This one uses DS Lunar Blue again with vine charcoal for detail.
This one has vine charcoal for detail and something called Brou De Noix. I have to confess I don't know what that is even though I've tried to find out.
As readers of this blog will know I am anti the high prices for Daniel Smith watercolours in the UK. There is a massive push to promote them by numerous high profile artists. I don't believe amateurs being told they must buy them is ethical, unless they are affluent which many aren't. I know they are excellent paints with some unique colours. I have bought quite a few in the recent past and they are good I don't dispute that. The Lunar colours however have gone hard in the tubes, a cardinal sin in my opinion. There are many excellent paints from Winsor & Newton, Schmincke, Lukas, Rembrandt that are equal to what Daniel Smith offer but at a lower price. None offer such a huge number but are so many really necessary? Remarkably Van Gogh (Talens) have introduced some iridescent paints and Lunar type colours in their recent revamp. I intend to try some as they are ridiculously cheap by comparison. .
I love the above paintings from Stephie and am very tempted to try this liquid charcoal I probably shall.
Here are my latest efforts. As usual I make the proviso that I don't post these as good just my work. All are 16" x 12" and mostly on the back of discarded paintings. You can do this if you use good quality paper in the first place. These are almost all on Waterford.
The Apache Kid. He never surrendered and was still about in the early 20th century before vanishing for good.
Maribou Stork - Nasty creatures and don't they look it!
The unexpected death of Charles Reid has shocked his many friends, followers and students.
Charles Reid 1937 - 2019
I first became aware of Charles Reid following an article in - I think - The Artist magazine. It may have been associated with one of his books. Later I noticed Judi Whitton, a relatively local UK artist, had changed her style and it showed elements of Charles Reid. Later I did several workshops with Judy both plein air in the Gloucestershire area, then residential at Crantock Bay in Cornwall. She told me she had gone on one of his UK workshops at Stow in the Wold and was so impressed with his fresh approach she was influenced to alter the way she painted, which previously had been more John Yardley-like (who is a personal friend).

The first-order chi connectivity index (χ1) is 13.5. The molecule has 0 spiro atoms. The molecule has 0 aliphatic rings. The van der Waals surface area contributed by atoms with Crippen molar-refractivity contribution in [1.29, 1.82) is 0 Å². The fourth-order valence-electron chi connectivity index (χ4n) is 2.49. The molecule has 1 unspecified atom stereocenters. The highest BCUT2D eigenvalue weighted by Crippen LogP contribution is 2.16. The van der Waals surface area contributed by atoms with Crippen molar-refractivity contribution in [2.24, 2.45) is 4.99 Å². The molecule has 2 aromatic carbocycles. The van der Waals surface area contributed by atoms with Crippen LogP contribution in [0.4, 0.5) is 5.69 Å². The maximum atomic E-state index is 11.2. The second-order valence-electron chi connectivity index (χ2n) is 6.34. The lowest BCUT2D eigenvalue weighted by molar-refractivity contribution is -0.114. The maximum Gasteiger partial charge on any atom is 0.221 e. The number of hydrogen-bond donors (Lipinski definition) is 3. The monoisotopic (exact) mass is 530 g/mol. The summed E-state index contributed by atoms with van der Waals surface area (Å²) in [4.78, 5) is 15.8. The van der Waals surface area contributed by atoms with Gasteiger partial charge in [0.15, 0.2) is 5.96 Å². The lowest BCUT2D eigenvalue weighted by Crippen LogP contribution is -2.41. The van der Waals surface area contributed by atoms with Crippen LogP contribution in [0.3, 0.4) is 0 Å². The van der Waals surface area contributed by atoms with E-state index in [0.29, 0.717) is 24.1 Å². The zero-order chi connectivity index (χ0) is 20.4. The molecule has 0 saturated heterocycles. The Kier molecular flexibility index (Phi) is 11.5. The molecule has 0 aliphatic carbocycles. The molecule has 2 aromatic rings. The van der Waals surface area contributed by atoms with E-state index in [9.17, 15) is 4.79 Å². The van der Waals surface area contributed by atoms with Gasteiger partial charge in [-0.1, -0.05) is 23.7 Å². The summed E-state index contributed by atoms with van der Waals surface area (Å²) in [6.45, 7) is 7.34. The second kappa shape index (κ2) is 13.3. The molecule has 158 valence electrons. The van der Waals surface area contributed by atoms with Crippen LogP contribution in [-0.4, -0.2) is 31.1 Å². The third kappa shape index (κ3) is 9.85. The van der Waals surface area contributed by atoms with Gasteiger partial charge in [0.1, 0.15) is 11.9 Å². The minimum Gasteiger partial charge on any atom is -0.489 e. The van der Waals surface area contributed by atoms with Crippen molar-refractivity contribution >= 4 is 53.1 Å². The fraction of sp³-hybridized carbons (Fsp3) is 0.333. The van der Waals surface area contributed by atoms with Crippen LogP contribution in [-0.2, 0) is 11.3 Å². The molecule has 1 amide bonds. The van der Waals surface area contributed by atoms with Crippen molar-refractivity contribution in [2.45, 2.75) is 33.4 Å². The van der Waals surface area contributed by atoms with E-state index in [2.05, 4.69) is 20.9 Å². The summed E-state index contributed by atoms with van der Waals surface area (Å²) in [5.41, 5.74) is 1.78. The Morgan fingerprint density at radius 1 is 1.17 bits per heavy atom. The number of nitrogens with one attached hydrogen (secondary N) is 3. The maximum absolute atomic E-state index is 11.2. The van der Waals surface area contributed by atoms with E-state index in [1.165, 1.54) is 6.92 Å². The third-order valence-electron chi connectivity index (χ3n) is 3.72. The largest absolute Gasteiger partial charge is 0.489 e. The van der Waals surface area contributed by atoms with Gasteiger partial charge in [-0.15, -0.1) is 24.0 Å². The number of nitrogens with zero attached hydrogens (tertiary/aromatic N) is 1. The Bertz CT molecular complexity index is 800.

Once I became interested I started buying his books and DVDs. My wife says when I get an interest I tend to go overboard! At around this time I had contact with Craig Young, from whom I bought some of his hand-made palettes and Craig told me Charles latest flower painting book, which followed an earlier one- the only book of his I don't have - explained all his methods in detail. I bought the book and the accompanying DVDs.
Around this time Craig had been organising Charles UK workshops, two consecutive weeks, bi-annual I think. I discovered on my first one that several of his regulars, who had been going for years, did both weeks, moving on to the second venue immediately afterwards.
I have written extensively of my experiences on his workshops, apart from anything else meeting some very interesting people including professional artists. I had intended for this to be more extensive but, when checking what I had previously written, realised I would simply be repeating myself. In addition what was previously written, especially about the workshops, was done so when all were fresh in my mind.